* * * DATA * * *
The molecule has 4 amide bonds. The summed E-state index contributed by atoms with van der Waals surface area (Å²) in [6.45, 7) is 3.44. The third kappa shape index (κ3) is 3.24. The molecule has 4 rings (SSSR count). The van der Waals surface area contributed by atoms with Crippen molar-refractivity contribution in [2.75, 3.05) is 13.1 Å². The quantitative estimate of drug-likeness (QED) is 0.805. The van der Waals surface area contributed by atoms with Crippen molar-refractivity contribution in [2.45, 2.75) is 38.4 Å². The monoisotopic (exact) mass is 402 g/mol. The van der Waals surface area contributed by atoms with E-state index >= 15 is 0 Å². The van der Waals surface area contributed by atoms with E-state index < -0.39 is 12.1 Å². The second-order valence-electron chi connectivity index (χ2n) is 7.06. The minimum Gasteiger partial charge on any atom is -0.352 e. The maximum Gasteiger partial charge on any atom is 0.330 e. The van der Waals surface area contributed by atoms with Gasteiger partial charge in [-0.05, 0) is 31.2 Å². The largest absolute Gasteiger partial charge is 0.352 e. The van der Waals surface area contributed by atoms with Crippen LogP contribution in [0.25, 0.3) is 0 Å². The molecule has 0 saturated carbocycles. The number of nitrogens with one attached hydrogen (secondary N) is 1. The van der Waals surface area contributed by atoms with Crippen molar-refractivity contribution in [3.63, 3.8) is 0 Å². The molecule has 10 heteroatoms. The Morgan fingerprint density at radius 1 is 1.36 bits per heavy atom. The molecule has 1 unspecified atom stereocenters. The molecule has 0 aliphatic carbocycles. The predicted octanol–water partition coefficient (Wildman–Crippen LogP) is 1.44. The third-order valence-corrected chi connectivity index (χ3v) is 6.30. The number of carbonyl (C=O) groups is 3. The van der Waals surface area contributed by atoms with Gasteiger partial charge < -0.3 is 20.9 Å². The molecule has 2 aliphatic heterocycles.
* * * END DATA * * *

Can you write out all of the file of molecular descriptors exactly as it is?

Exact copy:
The molecule has 4 amide bonds. The summed E-state index contributed by atoms with van der Waals surface area (Å²) in [6.45, 7) is 3.44. The third kappa shape index (κ3) is 3.24. The molecule has 4 rings (SSSR count). The van der Waals surface area contributed by atoms with Crippen molar-refractivity contribution in [2.75, 3.05) is 13.1 Å². The quantitative estimate of drug-likeness (QED) is 0.805. The van der Waals surface area contributed by atoms with Crippen molar-refractivity contribution in [2.45, 2.75) is 38.4 Å². The monoisotopic (exact) mass is 402 g/mol. The van der Waals surface area contributed by atoms with E-state index >= 15 is 0 Å². The van der Waals surface area contributed by atoms with E-state index < -0.39 is 12.1 Å². The second-order valence-electron chi connectivity index (χ2n) is 7.06. The minimum Gasteiger partial charge on any atom is -0.352 e. The maximum Gasteiger partial charge on any atom is 0.330 e. The van der Waals surface area contributed by atoms with Gasteiger partial charge in [-0.05, 0) is 31.2 Å². The largest absolute Gasteiger partial charge is 0.352 e. The van der Waals surface area contributed by atoms with Crippen LogP contribution in [0.25, 0.3) is 0 Å². The molecule has 0 saturated carbocycles. The number of nitrogens with one attached hydrogen (secondary N) is 1. The van der Waals surface area contributed by atoms with Crippen molar-refractivity contribution in [3.63, 3.8) is 0 Å². The molecule has 10 heteroatoms. The Morgan fingerprint density at radius 1 is 1.36 bits per heavy atom. The molecule has 1 unspecified atom stereocenters. The molecule has 0 aliphatic carbocycles. The predicted octanol–water partition coefficient (Wildman–Crippen LogP) is 1.44. The third-order valence-corrected chi connectivity index (χ3v) is 6.30. The number of carbonyl (C=O) groups is 3. The van der Waals surface area contributed by atoms with Gasteiger partial charge < -0.3 is 20.9 Å². The molecule has 2 aliphatic heterocycles.